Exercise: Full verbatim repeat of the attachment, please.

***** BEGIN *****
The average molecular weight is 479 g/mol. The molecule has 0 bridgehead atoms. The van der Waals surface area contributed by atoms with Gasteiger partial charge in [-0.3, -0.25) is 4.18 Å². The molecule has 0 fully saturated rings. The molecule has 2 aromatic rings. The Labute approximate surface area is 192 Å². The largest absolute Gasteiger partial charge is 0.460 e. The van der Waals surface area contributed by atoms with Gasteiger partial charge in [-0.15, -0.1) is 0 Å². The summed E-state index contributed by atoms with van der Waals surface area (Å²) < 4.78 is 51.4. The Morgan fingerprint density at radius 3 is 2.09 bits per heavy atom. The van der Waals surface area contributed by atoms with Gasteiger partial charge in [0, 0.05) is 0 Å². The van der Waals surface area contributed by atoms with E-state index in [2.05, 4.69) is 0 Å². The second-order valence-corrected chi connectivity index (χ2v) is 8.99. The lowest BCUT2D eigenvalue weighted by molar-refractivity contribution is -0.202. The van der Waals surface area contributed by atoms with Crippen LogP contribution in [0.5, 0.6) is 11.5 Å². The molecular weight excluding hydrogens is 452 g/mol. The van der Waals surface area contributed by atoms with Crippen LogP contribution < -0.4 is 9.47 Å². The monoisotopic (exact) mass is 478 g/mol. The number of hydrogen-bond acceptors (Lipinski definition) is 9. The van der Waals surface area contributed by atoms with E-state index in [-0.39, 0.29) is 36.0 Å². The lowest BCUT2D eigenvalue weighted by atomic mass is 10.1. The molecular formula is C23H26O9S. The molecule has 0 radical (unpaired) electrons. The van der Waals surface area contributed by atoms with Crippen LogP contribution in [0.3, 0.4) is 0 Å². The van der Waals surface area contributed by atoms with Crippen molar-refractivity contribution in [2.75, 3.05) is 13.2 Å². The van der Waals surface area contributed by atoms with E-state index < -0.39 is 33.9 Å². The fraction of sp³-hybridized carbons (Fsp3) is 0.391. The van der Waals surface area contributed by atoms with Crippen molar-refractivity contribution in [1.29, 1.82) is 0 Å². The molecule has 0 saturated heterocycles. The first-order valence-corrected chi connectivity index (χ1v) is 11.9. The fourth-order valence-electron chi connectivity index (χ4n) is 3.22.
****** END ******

The average molecular weight is 479 g/mol. The molecule has 0 bridgehead atoms. The van der Waals surface area contributed by atoms with Gasteiger partial charge in [-0.3, -0.25) is 4.18 Å². The molecule has 0 fully saturated rings. The molecule has 2 aromatic rings. The Labute approximate surface area is 192 Å². The largest absolute Gasteiger partial charge is 0.460 e. The van der Waals surface area contributed by atoms with Gasteiger partial charge in [-0.15, -0.1) is 0 Å². The summed E-state index contributed by atoms with van der Waals surface area (Å²) < 4.78 is 51.4. The Morgan fingerprint density at radius 3 is 2.09 bits per heavy atom. The van der Waals surface area contributed by atoms with Gasteiger partial charge in [0, 0.05) is 0 Å². The van der Waals surface area contributed by atoms with E-state index in [2.05, 4.69) is 0 Å². The second-order valence-corrected chi connectivity index (χ2v) is 8.99. The lowest BCUT2D eigenvalue weighted by molar-refractivity contribution is -0.202. The van der Waals surface area contributed by atoms with Crippen LogP contribution in [0.5, 0.6) is 11.5 Å². The molecular weight excluding hydrogens is 452 g/mol. The van der Waals surface area contributed by atoms with Crippen LogP contribution < -0.4 is 9.47 Å². The monoisotopic (exact) mass is 478 g/mol. The number of hydrogen-bond acceptors (Lipinski definition) is 9. The van der Waals surface area contributed by atoms with E-state index in [-0.39, 0.29) is 36.0 Å². The lowest BCUT2D eigenvalue weighted by atomic mass is 10.1. The molecular formula is C23H26O9S. The molecule has 0 radical (unpaired) electrons. The van der Waals surface area contributed by atoms with Crippen LogP contribution in [0.3, 0.4) is 0 Å². The van der Waals surface area contributed by atoms with Crippen molar-refractivity contribution in [2.75, 3.05) is 13.2 Å². The van der Waals surface area contributed by atoms with E-state index < -0.39 is 33.9 Å². The fraction of sp³-hybridized carbons (Fsp3) is 0.391. The van der Waals surface area contributed by atoms with Crippen molar-refractivity contribution in [1.29, 1.82) is 0 Å². The molecule has 0 saturated heterocycles. The first-order valence-corrected chi connectivity index (χ1v) is 11.9. The fourth-order valence-electron chi connectivity index (χ4n) is 3.22.